A Bouncer By Night And A Homemaker By Day, Ranjana Teaches Us To Hustle Sans Complaining
- IWB Post
- November 8, 2018
Diwali is almost here and so are the society’s boundaries that they have set for women only. This festive season, as we go by the tradition of driving away the darkness by lighting up diyas, why not we also do away with these gender stereotypes that restrict our women?
The culture magazine, The Swaddle, has recently released an exciting documentary podcast series called ‘The Night Shift.’ Created by journalist Kunal Purohit, it is a series which follows four amazing women — a bar dancer, taxi driver, Home Guard constable, and nightclub bouncer. These revolutionary women are defying societal constraints and patriarchal mindsets each night when they go to work.
Inspired by their stories, Indian Women Blog had a candid chat with Ranjana, who works overnight as a bouncer in a Mumbai club and at 34, is the youngest bouncer at her workplace. “I started as a home guard then got promoted to a security officer, and have been serving as a bouncer of 6 years now,” she tells me, exuding her happy-go-lucky charm.
In India, being a working woman is like living two lives at once. The work never stops, the expectations never end, and of course, time never waits. When I ask how she balances the two worlds, she very candidly replies, “It’s not easy. I hardly get 4-5 hours of sleep every day.”
Sharing the details, she further adds, “I get back from my duty around 6 in the morning, following which I have to quickly prepare the breakfast and Tiffin for my kids who have to leave for school at 8 every day. I also need to help my kids get ready as they are quite young right now (her daughter is 6 and her son is 4).”
She adds, “Once they have left for school, I have to tidy the house and prepare lunch. Thus, it is only after all the household chores that I finally get to catch a little bit of sleep. Then I wake up around 5:50, prepare dinner, and then get ready for my duty. I need to reach work by 8 every night.”
To add to it, she tells me that there are hardly any leaves. In fact, the festive season when most of us celebrate at home, the management at her club gives all the employees strict orders of not taking any leaves. “Diwali and December being the festive and holiday seasons are off limits when it comes to taking leaves. It has been two years that we have been to a family vacation because I never get leaves at the time of my children’s off days.”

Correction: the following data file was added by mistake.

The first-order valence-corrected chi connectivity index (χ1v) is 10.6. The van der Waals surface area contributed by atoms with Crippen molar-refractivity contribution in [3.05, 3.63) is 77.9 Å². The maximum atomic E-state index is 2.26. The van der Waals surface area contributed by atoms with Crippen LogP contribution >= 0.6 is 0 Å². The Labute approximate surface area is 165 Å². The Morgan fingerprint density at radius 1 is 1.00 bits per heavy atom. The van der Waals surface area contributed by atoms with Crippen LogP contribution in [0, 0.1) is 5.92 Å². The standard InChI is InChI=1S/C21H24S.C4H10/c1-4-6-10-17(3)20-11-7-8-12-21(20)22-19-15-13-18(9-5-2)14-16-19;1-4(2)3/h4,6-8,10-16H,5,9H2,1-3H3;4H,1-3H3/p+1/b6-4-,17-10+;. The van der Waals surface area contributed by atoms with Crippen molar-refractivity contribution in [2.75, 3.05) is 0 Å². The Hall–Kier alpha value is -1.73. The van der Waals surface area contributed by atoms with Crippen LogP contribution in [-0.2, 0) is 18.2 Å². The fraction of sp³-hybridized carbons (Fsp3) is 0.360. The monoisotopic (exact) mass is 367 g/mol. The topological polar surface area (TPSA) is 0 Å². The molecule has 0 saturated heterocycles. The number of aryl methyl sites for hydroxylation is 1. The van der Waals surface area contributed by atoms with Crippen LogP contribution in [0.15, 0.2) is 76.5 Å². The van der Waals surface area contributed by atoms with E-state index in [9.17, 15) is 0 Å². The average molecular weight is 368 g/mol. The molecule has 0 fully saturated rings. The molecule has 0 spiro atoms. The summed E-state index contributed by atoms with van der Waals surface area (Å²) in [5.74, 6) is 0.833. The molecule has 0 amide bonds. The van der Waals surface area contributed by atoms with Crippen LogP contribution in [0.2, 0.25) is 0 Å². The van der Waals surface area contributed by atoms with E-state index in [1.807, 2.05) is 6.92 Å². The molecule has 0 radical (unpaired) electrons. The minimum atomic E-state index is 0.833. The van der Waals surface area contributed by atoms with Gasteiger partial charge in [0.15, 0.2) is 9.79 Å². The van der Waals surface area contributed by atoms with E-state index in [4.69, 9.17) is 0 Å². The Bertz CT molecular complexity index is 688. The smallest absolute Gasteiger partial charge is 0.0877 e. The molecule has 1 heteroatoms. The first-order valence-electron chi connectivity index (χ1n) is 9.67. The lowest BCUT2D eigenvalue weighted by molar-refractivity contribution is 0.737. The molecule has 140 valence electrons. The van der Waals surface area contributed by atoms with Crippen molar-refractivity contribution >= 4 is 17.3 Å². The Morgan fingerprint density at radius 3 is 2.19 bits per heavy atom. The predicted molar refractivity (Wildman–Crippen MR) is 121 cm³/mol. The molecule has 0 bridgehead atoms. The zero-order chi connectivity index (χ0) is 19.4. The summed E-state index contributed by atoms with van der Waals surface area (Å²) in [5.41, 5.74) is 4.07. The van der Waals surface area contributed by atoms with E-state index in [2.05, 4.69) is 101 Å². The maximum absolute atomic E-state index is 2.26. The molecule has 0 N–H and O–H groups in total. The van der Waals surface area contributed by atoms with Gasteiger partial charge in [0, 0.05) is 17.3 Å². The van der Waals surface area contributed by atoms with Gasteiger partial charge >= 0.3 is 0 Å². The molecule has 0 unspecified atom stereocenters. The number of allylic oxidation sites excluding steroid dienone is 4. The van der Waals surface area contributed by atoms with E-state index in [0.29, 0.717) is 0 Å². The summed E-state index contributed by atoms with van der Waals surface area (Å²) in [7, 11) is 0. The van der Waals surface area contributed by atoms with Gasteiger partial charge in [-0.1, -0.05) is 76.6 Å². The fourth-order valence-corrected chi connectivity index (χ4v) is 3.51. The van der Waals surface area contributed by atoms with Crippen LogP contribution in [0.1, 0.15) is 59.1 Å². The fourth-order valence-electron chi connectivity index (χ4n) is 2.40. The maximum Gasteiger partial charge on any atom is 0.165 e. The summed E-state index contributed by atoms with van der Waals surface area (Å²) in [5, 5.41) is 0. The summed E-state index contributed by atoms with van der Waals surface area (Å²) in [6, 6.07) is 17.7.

“But you do get a leave on Diwali, right,” I ask apprehensively. Ranjana laughs at the tension in my voice, as she says, “No, I don’t. My duty is the only Diwali tradition that I follow. There is hardly any time to make any sweets at home so we get everything from the market, even for rangoli we have stuck ready-made paper stickers.”
But managing time is not the only challenge that Ranjana faces. She is a true blue Gujarati and the place where she comes from, the cultural scruples constantly resist women even going out of the home to work, forget about working at night.
Ranjana shares, “It took me a while to make them understand the nature of my job and understand it. My sister-in-law is still mad at the fact that I chose to work after marriage.”
However, it is her work place that posits the biggest of the challenges for Ranjana. “We have to constantly fight an array of challenges and problems,” she says. She is however glad with the fact that our country is finally opening up to the idea of letting its women work on their own terms.
Giving her own example, she says, “It wasn’t easy in the beginning but my husband’s encouragement and his confidence in my abilities gave me the support that I needed. He is never over-protective and knows that agar meri biwi ko galti se kisi ne cheda toh ek do ko peet kar pakka thaane lekar jaegi woh. (laughs)”
She adds, “Thus, it is very important that we support our women and invest the kind of trust in them that boosts their confidence and helps them achieve all that they aspire to.”
Despite the drudgery of a dual life, nothing about Ranjana gives the idea that she might be tired or exhausted. She is as full of life as one can be, and her laughter is so infectious that you wish it never changes. With her happy spirits and her love for her work and life, Ranjana is certainly a woman to look up to and learn a thing or two about life.
This Diwali let’s not just celebrate these women who are breaking the mold but also the ones who work through the festival season so that we can take an off and enjoy it to the core. IWB salutes the spirit of these women!
You can watch the promo of the podcast here:
For Indian women, going out alone in the dark has always been off-limits. The night is a Lakshman Rekha, the line that they must not cross if they want to be safe. So, what happens when women cross this boundary?